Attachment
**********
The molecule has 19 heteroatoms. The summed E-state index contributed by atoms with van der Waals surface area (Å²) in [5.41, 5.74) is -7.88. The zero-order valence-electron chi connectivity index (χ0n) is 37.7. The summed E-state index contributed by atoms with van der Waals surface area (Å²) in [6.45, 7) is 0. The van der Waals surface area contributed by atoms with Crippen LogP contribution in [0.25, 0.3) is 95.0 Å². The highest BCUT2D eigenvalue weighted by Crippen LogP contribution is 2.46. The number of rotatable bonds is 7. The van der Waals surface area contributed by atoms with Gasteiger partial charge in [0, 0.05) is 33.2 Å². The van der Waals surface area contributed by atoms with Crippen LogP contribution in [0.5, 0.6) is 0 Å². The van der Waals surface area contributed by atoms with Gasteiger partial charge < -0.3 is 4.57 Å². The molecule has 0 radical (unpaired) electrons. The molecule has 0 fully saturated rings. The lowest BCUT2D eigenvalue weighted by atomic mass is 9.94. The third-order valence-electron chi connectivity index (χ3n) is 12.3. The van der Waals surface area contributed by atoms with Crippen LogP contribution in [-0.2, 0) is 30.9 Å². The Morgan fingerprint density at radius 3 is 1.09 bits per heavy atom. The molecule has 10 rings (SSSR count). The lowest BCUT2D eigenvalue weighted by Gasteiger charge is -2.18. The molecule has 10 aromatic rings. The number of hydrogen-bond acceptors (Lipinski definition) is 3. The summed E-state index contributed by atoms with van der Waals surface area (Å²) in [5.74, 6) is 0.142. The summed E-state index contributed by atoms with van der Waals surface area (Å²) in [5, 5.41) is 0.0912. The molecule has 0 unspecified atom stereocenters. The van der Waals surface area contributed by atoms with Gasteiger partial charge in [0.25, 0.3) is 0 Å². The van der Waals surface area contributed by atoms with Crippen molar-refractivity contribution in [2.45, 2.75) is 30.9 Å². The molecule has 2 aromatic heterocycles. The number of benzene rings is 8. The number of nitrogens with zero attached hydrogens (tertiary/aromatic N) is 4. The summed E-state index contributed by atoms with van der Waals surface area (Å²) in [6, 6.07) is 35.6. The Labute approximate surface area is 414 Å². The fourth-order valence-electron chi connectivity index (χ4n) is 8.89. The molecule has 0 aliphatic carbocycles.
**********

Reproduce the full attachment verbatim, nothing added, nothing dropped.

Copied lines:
The molecule has 19 heteroatoms. The summed E-state index contributed by atoms with van der Waals surface area (Å²) in [5.41, 5.74) is -7.88. The zero-order valence-electron chi connectivity index (χ0n) is 37.7. The summed E-state index contributed by atoms with van der Waals surface area (Å²) in [6.45, 7) is 0. The van der Waals surface area contributed by atoms with Crippen LogP contribution in [0.25, 0.3) is 95.0 Å². The highest BCUT2D eigenvalue weighted by Crippen LogP contribution is 2.46. The number of rotatable bonds is 7. The van der Waals surface area contributed by atoms with Gasteiger partial charge in [0, 0.05) is 33.2 Å². The van der Waals surface area contributed by atoms with Crippen LogP contribution in [0.5, 0.6) is 0 Å². The van der Waals surface area contributed by atoms with Gasteiger partial charge < -0.3 is 4.57 Å². The molecule has 0 radical (unpaired) electrons. The molecule has 0 fully saturated rings. The lowest BCUT2D eigenvalue weighted by atomic mass is 9.94. The third-order valence-electron chi connectivity index (χ3n) is 12.3. The van der Waals surface area contributed by atoms with Crippen LogP contribution in [-0.2, 0) is 30.9 Å². The Morgan fingerprint density at radius 3 is 1.09 bits per heavy atom. The molecule has 10 rings (SSSR count). The lowest BCUT2D eigenvalue weighted by Gasteiger charge is -2.18. The molecule has 10 aromatic rings. The number of hydrogen-bond acceptors (Lipinski definition) is 3. The summed E-state index contributed by atoms with van der Waals surface area (Å²) in [5.74, 6) is 0.142. The summed E-state index contributed by atoms with van der Waals surface area (Å²) in [5, 5.41) is 0.0912. The molecule has 0 unspecified atom stereocenters. The van der Waals surface area contributed by atoms with Gasteiger partial charge in [0.25, 0.3) is 0 Å². The van der Waals surface area contributed by atoms with Crippen molar-refractivity contribution in [2.45, 2.75) is 30.9 Å². The molecule has 2 aromatic heterocycles. The number of benzene rings is 8. The number of nitrogens with zero attached hydrogens (tertiary/aromatic N) is 4. The summed E-state index contributed by atoms with van der Waals surface area (Å²) in [6, 6.07) is 35.6. The Labute approximate surface area is 414 Å². The fourth-order valence-electron chi connectivity index (χ4n) is 8.89. The molecule has 0 aliphatic carbocycles.